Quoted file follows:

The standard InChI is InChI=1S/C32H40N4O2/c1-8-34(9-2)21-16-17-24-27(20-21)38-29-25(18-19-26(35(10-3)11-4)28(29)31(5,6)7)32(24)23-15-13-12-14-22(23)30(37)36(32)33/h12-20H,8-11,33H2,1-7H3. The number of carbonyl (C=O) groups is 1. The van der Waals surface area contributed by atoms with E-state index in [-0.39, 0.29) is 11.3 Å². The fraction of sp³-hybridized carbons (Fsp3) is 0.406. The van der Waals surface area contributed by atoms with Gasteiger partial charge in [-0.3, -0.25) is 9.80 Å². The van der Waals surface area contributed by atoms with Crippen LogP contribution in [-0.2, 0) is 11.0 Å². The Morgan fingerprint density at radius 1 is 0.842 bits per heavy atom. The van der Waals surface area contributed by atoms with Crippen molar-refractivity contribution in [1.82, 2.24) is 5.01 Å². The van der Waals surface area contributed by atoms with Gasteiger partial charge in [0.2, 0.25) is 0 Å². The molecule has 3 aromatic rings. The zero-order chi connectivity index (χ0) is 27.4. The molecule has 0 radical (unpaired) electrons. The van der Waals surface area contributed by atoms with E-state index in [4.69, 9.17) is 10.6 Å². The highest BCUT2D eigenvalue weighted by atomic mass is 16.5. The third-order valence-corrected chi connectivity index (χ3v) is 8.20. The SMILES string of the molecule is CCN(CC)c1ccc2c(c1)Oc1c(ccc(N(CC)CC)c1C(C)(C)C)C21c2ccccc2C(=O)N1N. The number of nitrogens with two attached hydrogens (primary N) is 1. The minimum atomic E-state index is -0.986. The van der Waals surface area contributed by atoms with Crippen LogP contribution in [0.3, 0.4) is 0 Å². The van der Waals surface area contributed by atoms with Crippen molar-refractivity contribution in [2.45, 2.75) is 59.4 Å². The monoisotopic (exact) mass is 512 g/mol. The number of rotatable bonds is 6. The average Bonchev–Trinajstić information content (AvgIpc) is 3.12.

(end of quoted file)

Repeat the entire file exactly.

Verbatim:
The standard InChI is InChI=1S/C32H40N4O2/c1-8-34(9-2)21-16-17-24-27(20-21)38-29-25(18-19-26(35(10-3)11-4)28(29)31(5,6)7)32(24)23-15-13-12-14-22(23)30(37)36(32)33/h12-20H,8-11,33H2,1-7H3. The number of carbonyl (C=O) groups is 1. The van der Waals surface area contributed by atoms with E-state index in [-0.39, 0.29) is 11.3 Å². The fraction of sp³-hybridized carbons (Fsp3) is 0.406. The van der Waals surface area contributed by atoms with Gasteiger partial charge in [-0.3, -0.25) is 9.80 Å². The van der Waals surface area contributed by atoms with Crippen LogP contribution in [-0.2, 0) is 11.0 Å². The Morgan fingerprint density at radius 1 is 0.842 bits per heavy atom. The van der Waals surface area contributed by atoms with Crippen molar-refractivity contribution in [1.82, 2.24) is 5.01 Å². The van der Waals surface area contributed by atoms with Gasteiger partial charge in [0.2, 0.25) is 0 Å². The molecule has 3 aromatic rings. The zero-order chi connectivity index (χ0) is 27.4. The molecule has 0 radical (unpaired) electrons. The van der Waals surface area contributed by atoms with E-state index in [4.69, 9.17) is 10.6 Å². The highest BCUT2D eigenvalue weighted by atomic mass is 16.5. The third-order valence-corrected chi connectivity index (χ3v) is 8.20. The SMILES string of the molecule is CCN(CC)c1ccc2c(c1)Oc1c(ccc(N(CC)CC)c1C(C)(C)C)C21c2ccccc2C(=O)N1N. The number of nitrogens with two attached hydrogens (primary N) is 1. The minimum atomic E-state index is -0.986. The van der Waals surface area contributed by atoms with Crippen LogP contribution in [0.3, 0.4) is 0 Å². The van der Waals surface area contributed by atoms with Crippen molar-refractivity contribution in [2.45, 2.75) is 59.4 Å². The monoisotopic (exact) mass is 512 g/mol. The number of rotatable bonds is 6. The average Bonchev–Trinajstić information content (AvgIpc) is 3.12.